Rob Buckingham's Blog

The Christmas Tree

In the eighth century, when Saint Boniface explained how an evergreen tree's triangular shape symbolized the three Persons of the Holy Trinity – Father, Son and Holy Spirit – Christians began decorating the trees; this tradition has continued to today.
Another custom was to be found in the homes of Christians on December 24 since the late Middle Ages. A large candle called the "Christmas light," symbolizing Jesus, who is the light of the world, was lit on Christmas Eve. In Germany, many smaller candles were set upon a wooden pyramid and lit. Besides the candles, other objects such as glass balls, tinsel, and the "star of Bethlehem" were placed on its top.

It is widely held that Martin Luther, the 16th-century Protestant reformer, first added lighted candles to a tree.  Walking toward his home one winter evening, composing a sermon, he was awed by the brilliance of stars twinkling amidst evergreens.  To recapture the scene for his family, he erected a tree in the main room and wired its branches with lighted candles.

From the eleventh century, religious plays called "mystery plays" became quite popular throughout Europe. These plays were performed outdoors and in church buildings. One of the most prevalent of these plays was the "Paradise Play." The play depicted the story of the creation of Adam and Eve, their disobedience to God, and their banishment from Paradise. The Paradise Play was simple by today's standards. The only prop on stage was the "Paradise tree," a fir tree adorned with apples (to signify the forbidden fruit) and wafers (symbolic of communion, life and redemption). The Paradise Tree was later placed in homes and round objects such as shiny red baubles eventually replaced the apples.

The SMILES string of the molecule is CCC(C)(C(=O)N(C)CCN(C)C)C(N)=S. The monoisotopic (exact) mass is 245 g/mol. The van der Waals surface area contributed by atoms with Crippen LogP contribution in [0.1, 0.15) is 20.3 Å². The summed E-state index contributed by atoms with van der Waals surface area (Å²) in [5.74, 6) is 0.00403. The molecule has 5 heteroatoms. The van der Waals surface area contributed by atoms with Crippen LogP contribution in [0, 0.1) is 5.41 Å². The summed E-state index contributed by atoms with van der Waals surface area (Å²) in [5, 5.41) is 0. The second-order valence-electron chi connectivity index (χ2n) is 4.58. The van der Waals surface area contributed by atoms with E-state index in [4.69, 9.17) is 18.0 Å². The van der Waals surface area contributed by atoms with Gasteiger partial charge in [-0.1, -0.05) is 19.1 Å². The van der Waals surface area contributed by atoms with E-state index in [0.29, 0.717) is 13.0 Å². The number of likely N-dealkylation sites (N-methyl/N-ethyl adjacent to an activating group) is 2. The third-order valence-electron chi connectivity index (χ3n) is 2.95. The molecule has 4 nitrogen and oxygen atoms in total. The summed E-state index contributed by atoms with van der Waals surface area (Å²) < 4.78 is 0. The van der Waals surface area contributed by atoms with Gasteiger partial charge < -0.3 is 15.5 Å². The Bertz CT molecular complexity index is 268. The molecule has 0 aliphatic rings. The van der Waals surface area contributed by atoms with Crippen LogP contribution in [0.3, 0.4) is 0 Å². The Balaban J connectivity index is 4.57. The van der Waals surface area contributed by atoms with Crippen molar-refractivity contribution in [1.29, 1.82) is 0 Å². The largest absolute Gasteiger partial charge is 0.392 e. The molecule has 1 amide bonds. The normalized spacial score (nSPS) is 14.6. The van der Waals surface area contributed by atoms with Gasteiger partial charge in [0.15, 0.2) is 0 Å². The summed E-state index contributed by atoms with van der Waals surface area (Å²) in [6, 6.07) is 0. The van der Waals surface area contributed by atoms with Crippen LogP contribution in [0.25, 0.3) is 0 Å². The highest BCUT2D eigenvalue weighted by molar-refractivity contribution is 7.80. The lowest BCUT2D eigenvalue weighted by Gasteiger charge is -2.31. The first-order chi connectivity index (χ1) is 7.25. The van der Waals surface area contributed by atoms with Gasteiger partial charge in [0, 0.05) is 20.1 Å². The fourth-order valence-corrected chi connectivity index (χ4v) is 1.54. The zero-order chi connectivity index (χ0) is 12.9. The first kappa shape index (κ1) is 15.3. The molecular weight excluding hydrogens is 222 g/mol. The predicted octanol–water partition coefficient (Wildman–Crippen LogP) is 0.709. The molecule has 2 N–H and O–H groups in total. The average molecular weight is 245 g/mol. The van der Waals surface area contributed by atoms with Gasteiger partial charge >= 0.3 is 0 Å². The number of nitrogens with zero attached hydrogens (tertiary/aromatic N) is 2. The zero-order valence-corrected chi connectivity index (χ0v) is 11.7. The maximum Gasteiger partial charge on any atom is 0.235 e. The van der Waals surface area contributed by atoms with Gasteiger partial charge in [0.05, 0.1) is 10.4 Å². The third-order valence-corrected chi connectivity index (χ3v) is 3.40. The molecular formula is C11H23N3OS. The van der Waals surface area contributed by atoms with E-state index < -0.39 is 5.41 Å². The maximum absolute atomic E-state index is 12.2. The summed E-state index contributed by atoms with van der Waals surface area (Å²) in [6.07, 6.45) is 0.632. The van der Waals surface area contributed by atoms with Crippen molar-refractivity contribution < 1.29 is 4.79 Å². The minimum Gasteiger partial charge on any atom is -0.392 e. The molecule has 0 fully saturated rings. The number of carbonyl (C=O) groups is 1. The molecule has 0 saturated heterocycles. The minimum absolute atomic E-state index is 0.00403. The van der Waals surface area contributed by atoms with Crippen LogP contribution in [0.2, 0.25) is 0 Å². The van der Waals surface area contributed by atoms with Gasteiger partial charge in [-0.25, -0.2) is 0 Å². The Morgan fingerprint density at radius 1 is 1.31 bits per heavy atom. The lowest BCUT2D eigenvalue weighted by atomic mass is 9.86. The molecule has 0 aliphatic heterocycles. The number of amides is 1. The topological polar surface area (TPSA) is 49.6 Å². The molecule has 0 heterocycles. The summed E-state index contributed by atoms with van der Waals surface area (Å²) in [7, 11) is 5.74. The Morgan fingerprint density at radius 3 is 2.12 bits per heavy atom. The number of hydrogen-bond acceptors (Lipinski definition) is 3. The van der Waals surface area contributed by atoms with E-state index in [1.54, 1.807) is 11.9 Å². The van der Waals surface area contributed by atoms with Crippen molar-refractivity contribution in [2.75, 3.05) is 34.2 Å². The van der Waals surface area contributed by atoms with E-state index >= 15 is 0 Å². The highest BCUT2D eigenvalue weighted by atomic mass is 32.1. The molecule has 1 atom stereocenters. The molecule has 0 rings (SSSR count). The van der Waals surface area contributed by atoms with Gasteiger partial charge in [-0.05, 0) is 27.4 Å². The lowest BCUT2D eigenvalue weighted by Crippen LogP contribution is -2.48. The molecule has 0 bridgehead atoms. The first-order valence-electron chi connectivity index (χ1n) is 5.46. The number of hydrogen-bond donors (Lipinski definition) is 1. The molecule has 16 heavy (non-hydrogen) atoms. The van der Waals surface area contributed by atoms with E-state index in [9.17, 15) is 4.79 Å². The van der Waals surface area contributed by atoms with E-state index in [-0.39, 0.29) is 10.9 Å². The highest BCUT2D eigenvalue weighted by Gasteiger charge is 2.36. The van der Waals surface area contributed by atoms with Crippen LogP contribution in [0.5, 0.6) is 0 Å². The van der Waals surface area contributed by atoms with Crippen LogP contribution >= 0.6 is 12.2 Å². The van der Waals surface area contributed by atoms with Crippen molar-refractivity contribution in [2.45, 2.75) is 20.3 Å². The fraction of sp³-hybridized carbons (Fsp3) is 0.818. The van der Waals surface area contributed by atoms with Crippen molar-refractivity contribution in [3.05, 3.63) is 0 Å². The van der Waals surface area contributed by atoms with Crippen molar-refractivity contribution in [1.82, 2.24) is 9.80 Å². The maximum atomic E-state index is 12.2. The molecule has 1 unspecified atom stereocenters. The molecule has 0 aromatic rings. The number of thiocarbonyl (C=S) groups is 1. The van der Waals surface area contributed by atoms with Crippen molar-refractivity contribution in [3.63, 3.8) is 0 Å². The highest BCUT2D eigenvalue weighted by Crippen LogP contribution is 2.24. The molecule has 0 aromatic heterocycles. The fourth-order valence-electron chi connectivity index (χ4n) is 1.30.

From this tree, at the appropriate time in the play, Eve would take the fruit, eat it, and give it to Adam.  The play would end with the promise of the coming Saviour and His Incarnation (cf. Genesis 2:15-17; 3:6, 15) when God Himself would be born into the human family in order to demonstrate the full extent of His love for His creation.

For many Christians the Christmas tree still retains the symbolism of the Paradise tree. The tree reminds us of the tree in Eden by which Adam and Eve were overcome and which thrust them into sin. But more importantly, the tree reminds us of the tree by which our sin was overcome, namely the tree upon which Jesus was crucified.

The apostle Paul wrote in Galatians 3:13, "Christ redeemed us from the curse of the law by becoming a curse for us, for it is written: "Cursed is everyone who is hung on a tree.”  And Peter writes, "He himself bore our sins in his body on the tree, so that we might die to sins and live for righteousness.”

Therefore, the Christmas tree is a wonderful symbol and reminder of salvation and forgiveness through Jesus Christ!  This Christmas, every time you see a Christmas tree may it remind you of Jesus.  He is;
• The one who is evergreen, the giver of life, and the one who never dies.
• The one who redeems and restores us to fellowship with God.
• The one who is the light of the world. Who said, “Whoever follows me will never walk in darkness, but will have the light of life.”
• The one the angel announced as “good news that will cause great joy for all the people. Today in [Bethlehem] a Saviour has been born to you; he is the Messiah, the Lord.

Joy to the World, the Lord is come! Let earth receive her King; Let every heart prepare Him room.  My prayer for you this Christmas is that you will find room in your heart for Jesus, the Saviour.

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